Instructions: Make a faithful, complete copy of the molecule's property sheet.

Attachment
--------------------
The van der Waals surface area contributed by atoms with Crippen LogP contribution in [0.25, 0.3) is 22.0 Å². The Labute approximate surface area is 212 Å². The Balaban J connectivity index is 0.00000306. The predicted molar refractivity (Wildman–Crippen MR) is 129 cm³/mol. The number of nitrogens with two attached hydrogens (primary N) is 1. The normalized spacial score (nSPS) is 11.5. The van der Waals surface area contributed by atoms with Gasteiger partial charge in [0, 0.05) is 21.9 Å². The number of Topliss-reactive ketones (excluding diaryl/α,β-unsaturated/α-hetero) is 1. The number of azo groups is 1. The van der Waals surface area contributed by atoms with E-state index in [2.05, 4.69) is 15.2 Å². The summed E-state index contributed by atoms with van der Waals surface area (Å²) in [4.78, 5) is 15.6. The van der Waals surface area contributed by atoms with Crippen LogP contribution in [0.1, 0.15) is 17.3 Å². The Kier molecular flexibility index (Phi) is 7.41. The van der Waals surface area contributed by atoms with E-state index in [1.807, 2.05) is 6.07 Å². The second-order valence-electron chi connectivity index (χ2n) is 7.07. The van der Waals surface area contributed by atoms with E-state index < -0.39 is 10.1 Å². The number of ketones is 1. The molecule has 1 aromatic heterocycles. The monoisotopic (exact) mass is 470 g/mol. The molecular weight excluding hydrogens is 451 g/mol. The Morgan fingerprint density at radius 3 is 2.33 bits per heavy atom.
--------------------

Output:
The van der Waals surface area contributed by atoms with Crippen LogP contribution in [0.25, 0.3) is 22.0 Å². The Labute approximate surface area is 212 Å². The Balaban J connectivity index is 0.00000306. The predicted molar refractivity (Wildman–Crippen MR) is 129 cm³/mol. The number of nitrogens with two attached hydrogens (primary N) is 1. The normalized spacial score (nSPS) is 11.5. The van der Waals surface area contributed by atoms with Gasteiger partial charge in [0, 0.05) is 21.9 Å². The number of Topliss-reactive ketones (excluding diaryl/α,β-unsaturated/α-hetero) is 1. The number of azo groups is 1. The van der Waals surface area contributed by atoms with E-state index in [2.05, 4.69) is 15.2 Å². The summed E-state index contributed by atoms with van der Waals surface area (Å²) in [4.78, 5) is 15.6. The van der Waals surface area contributed by atoms with Crippen LogP contribution in [0.1, 0.15) is 17.3 Å². The Kier molecular flexibility index (Phi) is 7.41. The van der Waals surface area contributed by atoms with E-state index in [1.807, 2.05) is 6.07 Å². The second-order valence-electron chi connectivity index (χ2n) is 7.07. The van der Waals surface area contributed by atoms with E-state index < -0.39 is 10.1 Å². The number of ketones is 1. The molecule has 1 aromatic heterocycles. The monoisotopic (exact) mass is 470 g/mol. The molecular weight excluding hydrogens is 451 g/mol. The Morgan fingerprint density at radius 3 is 2.33 bits per heavy atom.